In summary, we provide evidence for a novel feed-forward regulatory mechanism wherein FXR induces AKR1B7 to detoxify 3-keto bile acids in murine enterohepatic tissues. These findings add a new and unexpected dimension to the role of FXR in maintaining bile acid homeostasis.
Click here for additional data file (supp_M110.181230_jbc.M110.181230-1.pdf)
*This work was supported by the Howard Hughes Medical Institute (to D. J. M.), the Robert A. Welch Foundation (I-1275 to D. J. M. and I-588 to S. A. K.), the National Institutes of Health (CA114109 to S. A. K.), Nuclear Receptor Signaling Atlas (NURSA), and National Institutes of Health Pharmacological Sciences Training Grant GM007062.
The on-line version of this article (available at http://www.jbc.org) contains supplemental Figs. S1–S4.
6The abbreviations used are:
|FXR||farnesoid X receptor|
|PXR||pregnane X receptor|
|FXRE||FXR response element|
We thank Angie Bookout and Dr. Klementina Fon Tacer for performing animal treatments involving the panel of nuclear receptor agonists. We also thank Hannah Perkins and Kevin Vale for assistance with animal experiments and breeding.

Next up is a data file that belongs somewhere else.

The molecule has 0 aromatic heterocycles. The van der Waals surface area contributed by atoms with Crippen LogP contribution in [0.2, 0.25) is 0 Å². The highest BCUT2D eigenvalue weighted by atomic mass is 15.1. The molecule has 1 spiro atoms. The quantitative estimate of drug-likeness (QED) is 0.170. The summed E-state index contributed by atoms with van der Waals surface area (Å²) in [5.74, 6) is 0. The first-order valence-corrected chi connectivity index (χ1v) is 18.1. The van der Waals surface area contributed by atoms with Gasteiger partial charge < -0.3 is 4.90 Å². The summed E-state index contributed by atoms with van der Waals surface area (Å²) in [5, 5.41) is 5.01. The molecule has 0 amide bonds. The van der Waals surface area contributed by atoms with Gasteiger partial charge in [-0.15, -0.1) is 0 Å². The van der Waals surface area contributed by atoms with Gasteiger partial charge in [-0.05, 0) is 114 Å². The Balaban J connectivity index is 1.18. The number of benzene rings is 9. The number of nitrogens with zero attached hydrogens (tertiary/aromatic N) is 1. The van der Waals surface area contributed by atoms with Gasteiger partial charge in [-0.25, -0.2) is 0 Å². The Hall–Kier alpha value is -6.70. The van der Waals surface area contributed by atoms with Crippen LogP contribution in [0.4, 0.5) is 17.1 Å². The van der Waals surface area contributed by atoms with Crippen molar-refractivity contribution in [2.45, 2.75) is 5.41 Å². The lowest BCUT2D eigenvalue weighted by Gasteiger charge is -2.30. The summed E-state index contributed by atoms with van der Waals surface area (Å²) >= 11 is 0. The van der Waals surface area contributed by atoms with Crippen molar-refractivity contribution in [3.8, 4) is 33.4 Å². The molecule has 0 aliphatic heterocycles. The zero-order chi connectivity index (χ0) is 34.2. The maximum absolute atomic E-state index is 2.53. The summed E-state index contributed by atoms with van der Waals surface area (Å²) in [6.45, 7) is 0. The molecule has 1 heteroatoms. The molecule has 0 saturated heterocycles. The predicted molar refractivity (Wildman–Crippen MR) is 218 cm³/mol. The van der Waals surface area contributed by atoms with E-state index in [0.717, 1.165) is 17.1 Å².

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Bile acids metabolized by AKR1B7
HEK293 cells were transfected with an Akr1b7 expression plasmid or control vector and treated with the indicated bile acids (25 μM). Bile acids were extracted from culture medium collected 24 and 48 h after treatment. Extracts were resolved by reverse phase chromatography and analyzed by mass spectrometry using selected ion monitoring in negative ion mode. Monitored ions included all combinations of mono-, di-, and trihydroxy and keto bile acids.
|Bile acid tested||Detected metabolites|
|3-Keto-5β-cholanic acid (3-ketoLCA)||3β-Hydroxy-5β-cholanic acid|
|3,6-Diketo-5β-cholanic acid||Monohydroxy-monoketo-5β-cholanic acida|
|3,7-Diketo-5β-cholanic acid||Monohydroxy-monoketo-5β-cholanic acida|
|3,12-Diketo-5β-cholanic acid||Monohydroxy-monoketo-5β-cholanic acida|
|3,7,12-Triketo-5β-cholanic acid (dehydro-CA)||Monohydroxy-diketo-5β-cholanic acida|
|3-Keto-7α,12α-dihydroxy-5β-cholanic acid||3β,7α,12α-Dihydroxy-5β-cholanic acid|
|3α-Hydroxy-5β-cholanic acid (LCA)||None|
|3α,7α-Dihydroxy-5β-cholanic acid (CDCA)||None|
|3α,12α-Dihydroxy-5β-cholanic acid (DCA)||None|
|3α,7α,12α-Trihydroxy-5β-cholanic acid (CA)||None|
TF1-1a No authentic standard is available for identification.
Toxicity of taurine-conjugated, unconjugated, and 3β bile acids
IEC-18 and HepG2 cells were treated with bile acids for 72 h. The cell number was determined by MTS assay. The bile acid concentration that decreased cell number by one-half (EC50) is shown. UDCA, ursodeoxycholic acid.
Keywords: Intestinal Metabolism, Metabolic Regulation, Microarray, Nuclear Receptors, Steroid, Transcription Regulation.